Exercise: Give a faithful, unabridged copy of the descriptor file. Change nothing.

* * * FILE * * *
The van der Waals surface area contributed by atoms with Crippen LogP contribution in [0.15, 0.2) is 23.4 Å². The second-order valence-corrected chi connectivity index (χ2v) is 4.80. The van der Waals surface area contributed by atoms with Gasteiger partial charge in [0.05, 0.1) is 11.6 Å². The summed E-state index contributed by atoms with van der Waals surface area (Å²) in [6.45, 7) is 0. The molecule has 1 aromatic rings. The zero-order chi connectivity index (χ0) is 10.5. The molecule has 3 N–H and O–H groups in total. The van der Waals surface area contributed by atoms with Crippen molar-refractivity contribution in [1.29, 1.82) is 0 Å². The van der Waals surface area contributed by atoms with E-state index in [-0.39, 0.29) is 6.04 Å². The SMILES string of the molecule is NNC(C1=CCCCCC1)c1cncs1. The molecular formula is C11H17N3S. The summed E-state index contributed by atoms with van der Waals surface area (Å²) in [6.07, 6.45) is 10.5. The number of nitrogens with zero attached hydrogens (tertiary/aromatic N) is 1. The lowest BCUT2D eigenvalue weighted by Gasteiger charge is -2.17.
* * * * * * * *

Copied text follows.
The van der Waals surface area contributed by atoms with Crippen LogP contribution in [0.15, 0.2) is 23.4 Å². The second-order valence-corrected chi connectivity index (χ2v) is 4.80. The van der Waals surface area contributed by atoms with Gasteiger partial charge in [0.05, 0.1) is 11.6 Å². The summed E-state index contributed by atoms with van der Waals surface area (Å²) in [6.45, 7) is 0. The molecule has 1 aromatic rings. The zero-order chi connectivity index (χ0) is 10.5. The molecule has 3 N–H and O–H groups in total. The van der Waals surface area contributed by atoms with Crippen molar-refractivity contribution in [1.29, 1.82) is 0 Å². The van der Waals surface area contributed by atoms with E-state index in [-0.39, 0.29) is 6.04 Å². The SMILES string of the molecule is NNC(C1=CCCCCC1)c1cncs1. The molecular formula is C11H17N3S. The summed E-state index contributed by atoms with van der Waals surface area (Å²) in [6.07, 6.45) is 10.5. The number of nitrogens with zero attached hydrogens (tertiary/aromatic N) is 1. The lowest BCUT2D eigenvalue weighted by Gasteiger charge is -2.17.